The term post-colonialism — according to a too-rigid etymology — is frequently misunderstood as a temporal concept, meaning the time after colonialism has ceased, or the time following the politically determined Independence Day on which a country breaks away from its governance by another state. Not a naïve teleological sequence, which supersedes colonialism, post-colonialism is, rather, an engagement with, and contestation of, colonialism’s discourses, power structures, and social hierarchies. . . . A theory of post-colonialism must, then, respond to more than the merely chronological construction of post-independence, and to more than just the discursive experience of imperialism.
— Post-Colonial Drama (1996).
The term post-colonialism also is applied to denote the Mother Country’s neo-colonial control of the decolonised country, effected by the legalistic continuation of the economic, cultural, and linguistic power relationships that controlled the politics of knowledge, the generation, production, and distribution of knowledge about the colonised peoples of the non-Western world.
The cultural and religious assumptions of colonialist logic remain active practices in contemporary society, and are the bases of the Mother Country’s neo-colonial attitude towards her former colonial subjects — an economical source of labour and raw materials. Hence, in The Location of Culture (1994), the theoretician Homi K. Bhabha indicated that so long as the Western way of viewing the human world, as composed of separate and unequal cultures, rather than as an integral human world, perpetuates the belief in the existence of imaginary peoples and places — “Christendom” and “The Islamic World”, The First World”, “The Second World”, and “The Third World”. To counter such linguistic and sociologic reductionism, post-colonial praxis establishes the philosophic value of hybrid intellectual-spaces, wherein ambiguity abrogates truth and authenticity; thereby, hybridity is the philosophic condition that most substantively challenges the ideologic validity of colonialism.
The critical purpose of post-colonial studies is to account for, and to combat, the residual effects (social, political, and cultural) of colonialism upon the peoples ruled and exploited by the Mother Country. To that end, post-colonial theoreticians establish social and cultural spaces for the non-Western peoples — especially the subaltern peoples — whose cultures were silenced by the Western value systems promoted and established as the dominant ideology of the colonial enterprise. The critical perspectives and analyses presented in the book Orientalism (1978), by Edward Saïd, indicated that in dealing with non-Western peoples European scholars applied the concept of “The Orient” to them and so disregarded the existing native ways of life (social, intellectual, and cultural) of the Asian, Middle Eastern, and Muslim peoples. That, in their stead, Orientalist academics substituted their European interpretations and representations of what is and what is not “Oriental”, and of who is and who is not “an Oriental”. That Orientalism supported the self-ascribed cultural superiority of The West, and so allowed Europeans to name, describe, and define, and thereby control, non-European peoples, places, and things. To that end, post-colonialism critically destabilizes the dominant ideologies of The West, by challenging the “inherent assumptions . . . [and the] material and discursive legacies of colonialism”, by working with tangible social factors such as:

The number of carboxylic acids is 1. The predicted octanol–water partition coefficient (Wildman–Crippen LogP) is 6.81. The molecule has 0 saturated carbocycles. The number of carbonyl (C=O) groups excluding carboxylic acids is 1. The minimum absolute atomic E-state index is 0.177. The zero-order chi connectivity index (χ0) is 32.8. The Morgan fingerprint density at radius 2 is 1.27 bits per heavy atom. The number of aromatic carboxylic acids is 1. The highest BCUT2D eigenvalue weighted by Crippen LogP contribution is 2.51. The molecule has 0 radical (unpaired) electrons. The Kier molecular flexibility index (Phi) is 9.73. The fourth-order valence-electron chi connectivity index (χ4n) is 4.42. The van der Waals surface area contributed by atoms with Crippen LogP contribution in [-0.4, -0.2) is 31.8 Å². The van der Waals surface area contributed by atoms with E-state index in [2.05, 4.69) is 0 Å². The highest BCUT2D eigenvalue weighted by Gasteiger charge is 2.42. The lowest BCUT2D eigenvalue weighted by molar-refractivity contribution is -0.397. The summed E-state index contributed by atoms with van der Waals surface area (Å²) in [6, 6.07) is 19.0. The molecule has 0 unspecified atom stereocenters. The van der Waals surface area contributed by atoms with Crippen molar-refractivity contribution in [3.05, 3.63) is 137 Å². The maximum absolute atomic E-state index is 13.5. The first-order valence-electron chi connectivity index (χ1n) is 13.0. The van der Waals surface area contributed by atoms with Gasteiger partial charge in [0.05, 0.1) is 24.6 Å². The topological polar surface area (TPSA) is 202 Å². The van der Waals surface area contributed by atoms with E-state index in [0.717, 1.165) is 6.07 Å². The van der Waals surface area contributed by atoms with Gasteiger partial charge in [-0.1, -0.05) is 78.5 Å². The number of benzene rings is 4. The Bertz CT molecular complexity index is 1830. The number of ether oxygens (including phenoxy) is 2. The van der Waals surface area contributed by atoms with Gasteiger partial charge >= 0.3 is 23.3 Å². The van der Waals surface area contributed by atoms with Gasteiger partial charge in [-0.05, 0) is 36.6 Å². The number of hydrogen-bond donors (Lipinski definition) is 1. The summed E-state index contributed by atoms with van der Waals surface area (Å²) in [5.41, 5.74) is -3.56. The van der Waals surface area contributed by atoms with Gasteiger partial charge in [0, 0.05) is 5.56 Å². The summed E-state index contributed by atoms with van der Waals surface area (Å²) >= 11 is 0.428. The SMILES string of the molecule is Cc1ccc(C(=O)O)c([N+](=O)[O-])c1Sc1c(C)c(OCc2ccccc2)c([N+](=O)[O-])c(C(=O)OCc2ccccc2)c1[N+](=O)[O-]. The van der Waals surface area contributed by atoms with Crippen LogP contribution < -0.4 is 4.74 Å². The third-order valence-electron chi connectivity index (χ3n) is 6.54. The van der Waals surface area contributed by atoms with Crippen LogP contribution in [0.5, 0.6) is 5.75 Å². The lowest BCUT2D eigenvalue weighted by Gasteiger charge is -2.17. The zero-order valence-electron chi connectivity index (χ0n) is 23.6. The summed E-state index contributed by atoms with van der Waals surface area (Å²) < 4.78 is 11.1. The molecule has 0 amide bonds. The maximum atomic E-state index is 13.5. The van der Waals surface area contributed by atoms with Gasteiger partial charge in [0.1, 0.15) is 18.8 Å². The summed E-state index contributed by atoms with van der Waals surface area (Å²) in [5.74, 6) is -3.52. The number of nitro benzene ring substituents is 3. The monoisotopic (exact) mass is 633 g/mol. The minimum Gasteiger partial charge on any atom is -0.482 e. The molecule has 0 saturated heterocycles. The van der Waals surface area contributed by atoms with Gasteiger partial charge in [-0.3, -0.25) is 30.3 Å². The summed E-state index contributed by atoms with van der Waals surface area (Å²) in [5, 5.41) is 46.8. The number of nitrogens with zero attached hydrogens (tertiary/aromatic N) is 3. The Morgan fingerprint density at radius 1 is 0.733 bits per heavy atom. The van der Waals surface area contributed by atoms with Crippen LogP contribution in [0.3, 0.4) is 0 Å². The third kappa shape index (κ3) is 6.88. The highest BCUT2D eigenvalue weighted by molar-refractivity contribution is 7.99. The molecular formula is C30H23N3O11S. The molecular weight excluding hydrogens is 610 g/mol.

In the definition and establishment of a post-colonial identity, the literature of the Anti-conquest narrative genre is the praxis of “indigenous decolonisation”, whereby writers explain, analyse, and transcend the personal and societal experiences of imperial subjugation, of having endured the imposed identity of “a colonial subject”. By means of their post-colonial literature, the subaltern peoples reply to the Mother Country’s misrepresentation of their humanity. Using the native varieties of the colonial languages, the Anti-conquest narrative addresses the Mother Country’s cultural hegemony; by “writing back to the centre” of the empire, the natives create their own national histories in service to forming and establishing a national identity after decolonisation. 
In The Wretched of the Earth (1961), the psychiatrist Frantz Fanon analysed and medically described the nature of colonialism as essentially destructive; that its societal effects — the imposition of a subjugating colonial identity — are harmful to the mental health of the coloured peoples who were subjugated into colonies. That the ideologic essence of colonialism is the systematic denial of “all attributes of humanity” of the colonised people; that such dehumanization is achieved with physical and mental violence by which the colonist means to inculcate a servile mentality upon the native men and women, and that the native peoples must violently resist colonial subjugation.